• Snorkeling
  • Backpacking

Green Accommodations

When researching places to stay during your travels, run your query through a “green filter.” There are many sites online that highlight eco-conscious hostels, hotels, and Airbnb. You can choose for yourself what offerings are most important to you based on what part of the world you are staying in — whether that means saving water, reducing electricity use, or vegan meal offerings. 

If you are making decisions on-the-go and don’t have time to research, look for seals of approval in windows and on brochures. Buildings in the United States can be LEED certified; the Rainforest Alliance assess properties in the Caribbean and Latin America; Green Tourism does so in the United Kingdom; and likewise, EarthCheck does in Australia. 

Choose Eco-Guides

If you are purchasing a guided trip, hire a guide who has environmental ethics at the forefront of their minds. You can hire a surf guide from any of the rental shops you will find on a beach. However, not all of them will know to tell you to make sure to not step on the coral. They may also inform you about appropriate surfing gear, as well as lotions or products that can hurt marine ecosystems.

A guide who can provide small, actionable advice like this can help reduce your environmental impact in a major way. Be sure you don’t go out with the wrong guide. Your presence has the potential to further harm an already threatened and delicate ecosystem.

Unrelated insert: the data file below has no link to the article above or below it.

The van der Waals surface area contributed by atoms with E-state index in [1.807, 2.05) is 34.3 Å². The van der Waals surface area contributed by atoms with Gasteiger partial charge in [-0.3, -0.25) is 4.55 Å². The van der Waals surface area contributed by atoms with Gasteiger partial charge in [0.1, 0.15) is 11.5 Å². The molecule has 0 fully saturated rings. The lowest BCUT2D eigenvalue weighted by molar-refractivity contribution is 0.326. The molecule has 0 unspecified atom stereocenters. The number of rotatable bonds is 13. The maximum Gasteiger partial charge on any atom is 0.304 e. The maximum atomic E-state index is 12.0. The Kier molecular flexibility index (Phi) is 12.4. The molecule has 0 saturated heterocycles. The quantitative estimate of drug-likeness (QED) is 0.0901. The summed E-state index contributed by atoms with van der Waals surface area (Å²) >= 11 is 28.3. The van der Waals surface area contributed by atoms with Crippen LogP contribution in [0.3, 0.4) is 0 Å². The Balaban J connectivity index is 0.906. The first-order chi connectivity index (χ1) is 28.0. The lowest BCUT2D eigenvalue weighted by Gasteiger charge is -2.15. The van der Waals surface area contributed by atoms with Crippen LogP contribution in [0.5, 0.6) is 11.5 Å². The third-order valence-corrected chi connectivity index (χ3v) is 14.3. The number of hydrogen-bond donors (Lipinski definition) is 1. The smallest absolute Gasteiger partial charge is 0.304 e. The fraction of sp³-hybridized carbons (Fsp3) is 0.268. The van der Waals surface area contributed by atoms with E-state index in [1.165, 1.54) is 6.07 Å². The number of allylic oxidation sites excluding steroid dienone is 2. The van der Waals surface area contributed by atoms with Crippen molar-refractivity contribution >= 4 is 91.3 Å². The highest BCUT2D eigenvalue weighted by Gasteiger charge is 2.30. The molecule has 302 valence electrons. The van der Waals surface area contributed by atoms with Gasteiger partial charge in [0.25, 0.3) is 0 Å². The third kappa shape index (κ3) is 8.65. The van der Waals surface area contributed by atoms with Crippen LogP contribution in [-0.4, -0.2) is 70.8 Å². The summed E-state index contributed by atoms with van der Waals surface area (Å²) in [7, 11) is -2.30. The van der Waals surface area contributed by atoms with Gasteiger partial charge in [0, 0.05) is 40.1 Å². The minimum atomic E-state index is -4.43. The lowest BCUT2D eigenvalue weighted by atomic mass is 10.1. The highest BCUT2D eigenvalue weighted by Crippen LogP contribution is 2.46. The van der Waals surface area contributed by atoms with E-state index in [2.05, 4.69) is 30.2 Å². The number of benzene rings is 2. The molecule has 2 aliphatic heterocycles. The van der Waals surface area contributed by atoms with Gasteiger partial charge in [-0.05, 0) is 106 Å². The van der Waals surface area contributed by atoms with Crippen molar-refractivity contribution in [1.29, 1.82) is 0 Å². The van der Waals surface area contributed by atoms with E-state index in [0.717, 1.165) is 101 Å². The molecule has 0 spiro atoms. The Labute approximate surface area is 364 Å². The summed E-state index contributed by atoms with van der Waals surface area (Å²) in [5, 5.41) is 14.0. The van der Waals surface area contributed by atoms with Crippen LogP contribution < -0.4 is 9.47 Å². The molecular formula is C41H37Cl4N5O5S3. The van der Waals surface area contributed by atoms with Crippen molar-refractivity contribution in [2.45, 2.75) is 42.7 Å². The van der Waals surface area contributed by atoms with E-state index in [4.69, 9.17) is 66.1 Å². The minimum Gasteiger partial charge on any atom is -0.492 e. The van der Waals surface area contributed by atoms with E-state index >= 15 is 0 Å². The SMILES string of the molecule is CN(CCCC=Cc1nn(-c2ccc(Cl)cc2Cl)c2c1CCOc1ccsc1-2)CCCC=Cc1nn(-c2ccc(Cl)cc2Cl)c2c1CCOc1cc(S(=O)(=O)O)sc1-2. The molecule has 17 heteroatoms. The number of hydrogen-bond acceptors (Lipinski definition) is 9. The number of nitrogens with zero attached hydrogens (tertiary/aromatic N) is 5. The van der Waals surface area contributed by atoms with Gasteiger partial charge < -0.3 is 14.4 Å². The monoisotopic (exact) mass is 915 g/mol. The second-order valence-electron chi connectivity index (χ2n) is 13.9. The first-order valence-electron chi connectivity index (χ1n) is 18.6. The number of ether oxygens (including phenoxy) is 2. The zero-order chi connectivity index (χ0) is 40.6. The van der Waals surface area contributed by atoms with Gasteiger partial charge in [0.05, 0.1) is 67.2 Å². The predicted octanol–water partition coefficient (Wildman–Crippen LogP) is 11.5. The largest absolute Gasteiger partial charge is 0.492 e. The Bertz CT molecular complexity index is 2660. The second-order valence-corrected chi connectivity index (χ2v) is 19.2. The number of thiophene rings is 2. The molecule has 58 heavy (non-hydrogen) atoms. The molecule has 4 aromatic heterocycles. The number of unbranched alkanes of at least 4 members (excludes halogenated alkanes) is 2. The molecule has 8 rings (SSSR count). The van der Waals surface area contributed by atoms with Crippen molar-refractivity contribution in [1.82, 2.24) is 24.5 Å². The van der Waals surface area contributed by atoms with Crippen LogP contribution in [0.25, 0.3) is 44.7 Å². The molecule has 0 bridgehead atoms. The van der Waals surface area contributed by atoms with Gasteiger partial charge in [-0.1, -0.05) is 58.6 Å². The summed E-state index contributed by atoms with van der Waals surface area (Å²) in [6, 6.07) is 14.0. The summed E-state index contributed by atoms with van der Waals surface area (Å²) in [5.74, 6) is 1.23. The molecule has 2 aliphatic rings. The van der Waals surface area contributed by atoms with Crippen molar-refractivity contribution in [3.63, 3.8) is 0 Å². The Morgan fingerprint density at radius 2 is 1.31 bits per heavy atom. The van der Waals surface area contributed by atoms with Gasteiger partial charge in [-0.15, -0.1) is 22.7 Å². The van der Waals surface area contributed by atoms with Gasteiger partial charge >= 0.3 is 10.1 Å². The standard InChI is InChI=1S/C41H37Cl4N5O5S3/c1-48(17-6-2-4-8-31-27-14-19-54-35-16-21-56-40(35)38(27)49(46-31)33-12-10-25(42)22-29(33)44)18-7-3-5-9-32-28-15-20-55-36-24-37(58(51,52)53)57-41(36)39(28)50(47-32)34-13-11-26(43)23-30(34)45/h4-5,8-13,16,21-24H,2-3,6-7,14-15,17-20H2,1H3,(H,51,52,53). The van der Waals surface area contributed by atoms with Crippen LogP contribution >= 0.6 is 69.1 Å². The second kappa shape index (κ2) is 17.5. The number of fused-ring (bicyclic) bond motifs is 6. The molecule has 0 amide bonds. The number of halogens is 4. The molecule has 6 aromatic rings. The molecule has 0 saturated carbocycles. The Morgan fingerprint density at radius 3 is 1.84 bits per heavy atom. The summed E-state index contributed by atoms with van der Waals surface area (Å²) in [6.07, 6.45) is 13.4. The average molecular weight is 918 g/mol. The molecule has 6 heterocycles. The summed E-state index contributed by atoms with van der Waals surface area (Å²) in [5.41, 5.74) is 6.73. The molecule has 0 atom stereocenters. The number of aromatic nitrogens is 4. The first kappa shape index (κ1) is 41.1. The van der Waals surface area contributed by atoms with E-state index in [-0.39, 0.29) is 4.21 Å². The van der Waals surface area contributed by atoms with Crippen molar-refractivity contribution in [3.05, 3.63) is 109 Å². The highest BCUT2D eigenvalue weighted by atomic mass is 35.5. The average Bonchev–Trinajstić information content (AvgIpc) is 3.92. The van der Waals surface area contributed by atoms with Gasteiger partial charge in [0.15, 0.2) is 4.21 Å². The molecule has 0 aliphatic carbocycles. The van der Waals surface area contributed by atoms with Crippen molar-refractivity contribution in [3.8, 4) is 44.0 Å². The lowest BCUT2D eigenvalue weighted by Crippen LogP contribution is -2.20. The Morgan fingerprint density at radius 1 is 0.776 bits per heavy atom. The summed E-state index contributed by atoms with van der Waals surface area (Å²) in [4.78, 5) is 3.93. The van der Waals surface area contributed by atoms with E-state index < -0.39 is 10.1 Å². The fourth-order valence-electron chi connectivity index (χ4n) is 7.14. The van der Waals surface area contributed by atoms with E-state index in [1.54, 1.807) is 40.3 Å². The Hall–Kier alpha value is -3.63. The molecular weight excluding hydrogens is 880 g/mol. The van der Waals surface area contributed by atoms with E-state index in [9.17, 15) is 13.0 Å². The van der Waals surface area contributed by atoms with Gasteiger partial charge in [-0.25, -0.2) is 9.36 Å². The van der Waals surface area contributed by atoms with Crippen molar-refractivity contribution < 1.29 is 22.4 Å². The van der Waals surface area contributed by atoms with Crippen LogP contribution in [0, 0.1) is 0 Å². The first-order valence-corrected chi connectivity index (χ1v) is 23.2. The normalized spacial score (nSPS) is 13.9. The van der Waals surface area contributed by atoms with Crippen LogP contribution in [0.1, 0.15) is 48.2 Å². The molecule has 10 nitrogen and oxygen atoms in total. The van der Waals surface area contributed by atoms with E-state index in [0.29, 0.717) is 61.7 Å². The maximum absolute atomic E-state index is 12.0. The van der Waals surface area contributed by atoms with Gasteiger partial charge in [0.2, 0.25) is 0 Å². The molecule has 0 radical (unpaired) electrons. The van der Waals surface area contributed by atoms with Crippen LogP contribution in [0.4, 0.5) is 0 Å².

Eliminate Plastic

If you are eco-conscious in your daily life back home, you have likely already removed all single-use plastic items from your home. However, when you are on the road, this can be difficult to do. Most souvenirs, snacks, and bottled beverages handed to you are wrapped in plastic. 

In an attempt to deter yourself from using plastic bags, carry around a reusable bag that you can use time and time again. Don’t forget your reusable water bottle to avoid having to purchase a single-use plastic alternative. If you do, make sure to hold on to the plastic or glass bottle you purchase for the remainder of the trip or recycle it. 

Become a Locavore

One of the greatest things about traveling to new places is trying local foods and beverages. However, be sure to do your diligence and be an educated consumer when dining out. Many restaurants offer a broad selection, but it is more eco-friendly to eat and drink local products. 

Ask your server before you order about the source of their offerings. Order beers and wines you know were brewed and bottled locally to reduce the number of miles they traveled to arrive at your table. When possible, support local farmers and growers by purchasing fruit and vegetables directly from producers. By being a locavore, you can reduce your carbon footprint while traveling. 

When traveling, being eco-focused not only benefits the environment, but it shows you respect the lands and the people who live there. It is easy to become unaware of your environmental impact while on vacation. Focus on creating a green itinerary — on having as sustainable a travel experience as possible.

Brooke Faulkner
Brooke Faulkner is a writer and mom in the Pacific Northwest. She loves exposing her children to new cultures and experiences and being able to make a living doing so! You can find her on twitter, @faulknercreek!